Not ready to abandon your HQ in favor of a fully remote workplace? Try giving BYOD (bring your own device) a try instead. Okay, we know what you're thinking: But we already have all of these dusty desktop computers! Yes, that may be so, but your employees likely have their favorite laptops, tablets and other devices gathering their own layer of dust at home -- and they'd be much happier if they were allowed to use them at work.
Even Forbes reports that BYOD programs increase employee satisfaction and productivity. And when it comes to employees with disabilities like autism or hearing impairment, a BYOD program moves from luxury to necessity, as hardware and software on their personal devices is likely already equipped with everything they need to do their jobs better.
You don't have to serve up a lavish spread of artisanal cuisine a-la-Google, but there's something to be said for having a cafeteria or eating space at your headquarters. Just think about it: Without one, most of your employees will either eat at their desks (probably alone) or go out for lunch, most likely with co-workers they already know and who are probably a lot like them.
Providing a space where employees from all departments and all walks of life can break bread together gives them a chance to talk to people they may have otherwise only exchanged "good mornings" with. It definitely helps if the food is free, but the togetherness is what will really build your team.
Daycare can cost a fortune, and it's a heavy burden on working families. That's why some companies, like Emeryville, California-based Clif Bar, choose to offer subsidized daycare services to their employees.
Clif Bar actually goes a step further and offers discounted daycare to employees' family members as well. And really, what's a better way to show you care about your team than to look out for their families, too? If you opt for a daycare service, just be sure it's inclusive. It should be just as seamless for a same-sex couple to sign up their adopted child as it is for any of your other employees.
We've all heard the statistics about how wellness programs can decrease healthcare costs, but they also show your employees you care about their well-being. Basecamp offers a $100 fitness allowance and a $100 massage allowance to all employees each month, while Clif Bar pays employees for 30 minutes of workout time in the company gym.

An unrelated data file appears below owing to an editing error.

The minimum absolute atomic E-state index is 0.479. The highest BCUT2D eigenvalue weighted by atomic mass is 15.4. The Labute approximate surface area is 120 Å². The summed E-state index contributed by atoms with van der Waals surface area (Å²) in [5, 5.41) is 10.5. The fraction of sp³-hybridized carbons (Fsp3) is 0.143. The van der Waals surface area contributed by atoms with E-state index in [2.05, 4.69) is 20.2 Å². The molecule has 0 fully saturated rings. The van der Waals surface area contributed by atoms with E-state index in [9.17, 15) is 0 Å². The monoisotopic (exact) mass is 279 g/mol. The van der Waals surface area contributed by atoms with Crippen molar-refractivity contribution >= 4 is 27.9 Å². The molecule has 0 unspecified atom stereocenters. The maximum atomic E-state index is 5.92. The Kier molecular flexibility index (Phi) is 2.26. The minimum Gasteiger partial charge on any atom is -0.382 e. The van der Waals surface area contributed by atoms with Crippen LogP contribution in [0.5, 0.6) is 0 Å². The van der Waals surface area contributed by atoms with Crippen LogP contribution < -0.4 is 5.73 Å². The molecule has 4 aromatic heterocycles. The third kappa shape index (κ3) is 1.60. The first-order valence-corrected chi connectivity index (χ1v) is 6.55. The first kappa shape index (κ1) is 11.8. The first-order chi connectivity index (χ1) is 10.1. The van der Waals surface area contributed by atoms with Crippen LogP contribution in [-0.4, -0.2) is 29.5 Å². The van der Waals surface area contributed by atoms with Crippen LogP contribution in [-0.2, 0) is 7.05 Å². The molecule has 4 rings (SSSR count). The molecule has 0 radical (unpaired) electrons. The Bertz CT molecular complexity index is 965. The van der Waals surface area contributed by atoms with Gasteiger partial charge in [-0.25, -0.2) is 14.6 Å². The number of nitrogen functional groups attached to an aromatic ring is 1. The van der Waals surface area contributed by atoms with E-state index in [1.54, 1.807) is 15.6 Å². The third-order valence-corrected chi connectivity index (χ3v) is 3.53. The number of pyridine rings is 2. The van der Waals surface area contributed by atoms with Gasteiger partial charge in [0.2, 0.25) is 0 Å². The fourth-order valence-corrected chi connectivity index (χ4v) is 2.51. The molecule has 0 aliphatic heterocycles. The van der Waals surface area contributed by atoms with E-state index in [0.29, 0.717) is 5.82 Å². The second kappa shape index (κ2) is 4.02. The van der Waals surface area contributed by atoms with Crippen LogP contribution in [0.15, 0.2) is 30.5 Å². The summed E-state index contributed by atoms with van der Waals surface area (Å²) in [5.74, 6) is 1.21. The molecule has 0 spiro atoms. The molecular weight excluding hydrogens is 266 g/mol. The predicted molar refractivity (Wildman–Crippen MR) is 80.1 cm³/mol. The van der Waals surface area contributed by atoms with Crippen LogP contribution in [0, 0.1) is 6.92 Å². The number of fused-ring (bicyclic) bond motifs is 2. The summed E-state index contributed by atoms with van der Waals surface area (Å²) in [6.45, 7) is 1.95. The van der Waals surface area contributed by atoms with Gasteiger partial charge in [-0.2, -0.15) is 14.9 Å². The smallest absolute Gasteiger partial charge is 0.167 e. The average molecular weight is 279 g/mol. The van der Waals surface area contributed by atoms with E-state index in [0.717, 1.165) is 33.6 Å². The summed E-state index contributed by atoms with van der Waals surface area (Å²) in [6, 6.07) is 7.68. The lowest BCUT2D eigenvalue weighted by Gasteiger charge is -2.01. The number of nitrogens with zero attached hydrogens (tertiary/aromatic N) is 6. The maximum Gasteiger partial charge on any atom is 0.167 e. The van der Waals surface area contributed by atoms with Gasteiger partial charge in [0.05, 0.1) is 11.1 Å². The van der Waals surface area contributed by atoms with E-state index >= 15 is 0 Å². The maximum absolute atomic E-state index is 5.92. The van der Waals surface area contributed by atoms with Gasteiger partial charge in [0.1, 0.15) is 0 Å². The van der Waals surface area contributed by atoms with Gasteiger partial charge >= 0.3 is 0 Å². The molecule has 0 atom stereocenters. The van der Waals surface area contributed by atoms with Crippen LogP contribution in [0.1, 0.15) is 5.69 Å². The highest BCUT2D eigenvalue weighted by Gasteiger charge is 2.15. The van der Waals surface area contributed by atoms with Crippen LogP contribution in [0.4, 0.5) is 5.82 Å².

However you choose to approach wellness, be sure to tell your employees why you're doing it -- because their health and well-being matters to the company and they're not just a cog in the wheel. They'll take notice and appreciate it. Don't believe us? Check out Clif Bar's measly 5 percent turnover rate for proof.
Your company can do a lot to make the world a better place through your corporate social responsibility (CSR) programs, but of course some things are out of your hands.
That's why it's so vital to encourage your employees to be part of the political process by casting their vote on Election Day. But the vast majority of people have to line up at the polls early in the morning or in the evening hours to get around their strict 9-5, which makes the whole thing take longer for everyone. Be different: Give your employees time off to vote, and let them know you care about their voices and want them to be heard.
Let's be honest: Everyone loves free stuff. And while giving things away won't create a united and engaged team on its own, it's a fun perk that employees are sure to tell all their friends about.
REI gives employees and their families sick discounts on outdoor gear, while Clif Bar opts to give every new employee a free bike. Choose something that makes sense with your company's mission and vision, and start rewarding your employees for all of their hard work.
Image courtesy of Clif Bar & Co.
Mary Mazzoni, Senior Editor, has written for TriplePundit since 2013. She is also Managing Editor of CR Magazine and the Editor of 3p’s Sponsored Series. Mazzoni’s recent work can be found in Conscious Company, AlterNet and VICE’s Motherboard. She is based in Philadelphia.